Somebody want to explain to me what femininity is and how I might define myself as a woman?
Because there is literally no train that can be defined as “feminine” without excluding someone, and excluding people is bad.
So apparently there’s no difference between men and women anymore?
I don’t remember how much of this I actually said to you before (maybe none?) so congratulations and apologies here is a bunch of rambling.
The problem is:
If you define what it means to be a woman (or a man, or androgynous, or some other gender) in a firm, specific way, that hurts people. Because people feel obligated to be (whatever gender) “the right way” even if it’s not a good fit for them, or else they feel hurt and excluded because they aren’t capable of doing it “the right way”.
But if you don’t have any solid definition of what each gender is, then how can anyone have a gender, or know what gender they are?
I’m not a fan of the idea that the concept of gender should be gotten rid of entirely. Maybe in some hypothetical sci-fi future we’ll get there. At the moment, though, lots of people (almost everyone?) feel like their gender is a really important part of who they are. We can’t just ignore that. We can’t make everyone instantly forget the idea of gender, and that’s what it would take for it to stop being an issue.
I think the solution to the above problem is to let go of the idea that a gender has to have a totally solid, consistent definition.
Being a woman doesn’t have to mean exactly the same thing to everyone– and, I mean, it already doesn’t.
There’s sort of a loose constellation of things that are generally accepted as part of being a woman, but very few women fit all of them, of course, and many women consider their identity as a woman to contain things that aren’t part of the most common definition. Sometimes, different women even see directly opposite things as part of their identity as a woman. Like, some people see motherhood as being soft and caring enough to understand a child’s needs and treat them gently. Some people see it as being emotionally and physically tough enough to put their child/ren’s needs above their own. And then of course some women don’t see being a mother as part of their identity at all.
Being a woman already means very different things to different individual women. All of us already pick and choose among many stereotypes, and ideals, and traditions, and role models, to create a picture of what womanhood means to us. That’s how identity works most of the time. It’s based in culture, but it is personal. We take in messages about what it means to be women, or anything else– note that verb, we take them in. We make them part of us. We explore them and decide what they mean to us. We adapt them to fit us. It’s not a certification checklist that we go down and rigorously fulfill every item.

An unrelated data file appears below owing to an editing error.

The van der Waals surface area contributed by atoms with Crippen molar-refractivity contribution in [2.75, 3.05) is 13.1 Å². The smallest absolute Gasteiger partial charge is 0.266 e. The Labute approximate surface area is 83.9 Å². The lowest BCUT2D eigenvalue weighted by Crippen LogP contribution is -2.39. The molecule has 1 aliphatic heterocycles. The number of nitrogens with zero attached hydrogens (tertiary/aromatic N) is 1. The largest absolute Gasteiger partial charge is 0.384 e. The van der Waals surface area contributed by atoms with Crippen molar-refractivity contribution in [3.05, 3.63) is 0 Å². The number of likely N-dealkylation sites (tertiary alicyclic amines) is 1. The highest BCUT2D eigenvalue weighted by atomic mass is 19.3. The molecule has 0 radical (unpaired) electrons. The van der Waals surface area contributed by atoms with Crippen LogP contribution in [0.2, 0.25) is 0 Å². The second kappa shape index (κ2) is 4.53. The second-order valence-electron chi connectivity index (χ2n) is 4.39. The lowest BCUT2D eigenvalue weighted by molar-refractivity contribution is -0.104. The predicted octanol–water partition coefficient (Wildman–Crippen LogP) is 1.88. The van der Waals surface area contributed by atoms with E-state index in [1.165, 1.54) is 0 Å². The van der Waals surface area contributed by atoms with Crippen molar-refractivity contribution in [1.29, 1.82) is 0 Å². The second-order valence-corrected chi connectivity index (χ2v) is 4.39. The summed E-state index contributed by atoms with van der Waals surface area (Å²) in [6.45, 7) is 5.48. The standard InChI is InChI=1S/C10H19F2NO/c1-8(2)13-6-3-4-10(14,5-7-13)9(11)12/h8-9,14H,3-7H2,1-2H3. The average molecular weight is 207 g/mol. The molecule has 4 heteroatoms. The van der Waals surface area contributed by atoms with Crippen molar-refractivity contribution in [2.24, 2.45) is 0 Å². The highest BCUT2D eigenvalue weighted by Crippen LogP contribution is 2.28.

I know I go a little overboard on comparisons and similes sometimes, but I think this is useful as an example that other identities already work this way, too:
A lot of people feel that the place they were born, the place they grew up, the place they live, is an important part of their identity. They feel attached to a place and its specific culture.
But two different people’s perceptions of what it means to be from a certain place may be extremely different. That’s true even for a small town, and when it comes to identity as a citizen of a nation– that’s very important to a lot of people, but how in the world can we expect people from opposite ends of a continent, which are very different in everything from ethnic makeup to climate, to feel the same way about what it means to be American? Clearly we can’t, they don’t, there’s a huge amount of disagreement about what being American should mean and who should be included. Yet we don’t question that “I’m an American” can be a part of someone’s identity. We feel like we can still define it easily, because the government has a specific definition of citizenship, and this covers up the fact that “being an American” isn’t necessarily the same as citizenship and it very much lacks a specific definition.
Gender can be the same way– it should be the same way. The same word can have meaning to lots of people without having exactly the same meaning. No one has to be judged or excluded.
Not so much for Sparkly as for the hypothetical radical feminist in the back of the room:
“But OMG what does this mean for feminism, how can we advocate for women if we can’t define women?”
You may have noticed that we already have trouble advocating for women, because women already view their identities differently, have different perspectives and needs, and prioritize different things.
(By which I mean, you probably should have noticed, or you haven’t been paying attention– for instance, to the huge problems that black women often have with mainstream feminism.)
Feminism isn’t a monolith, it doesn’t need to be one, and it definitely doesn’t need tons of gatekeeping and concern about who’s really a woman. We can help women without expecting to help all women at once, or insisting that all women agree on what kind of help they need most. There is no way to make women into a monolith without harming women who fall outside of what you expect the monolith to be.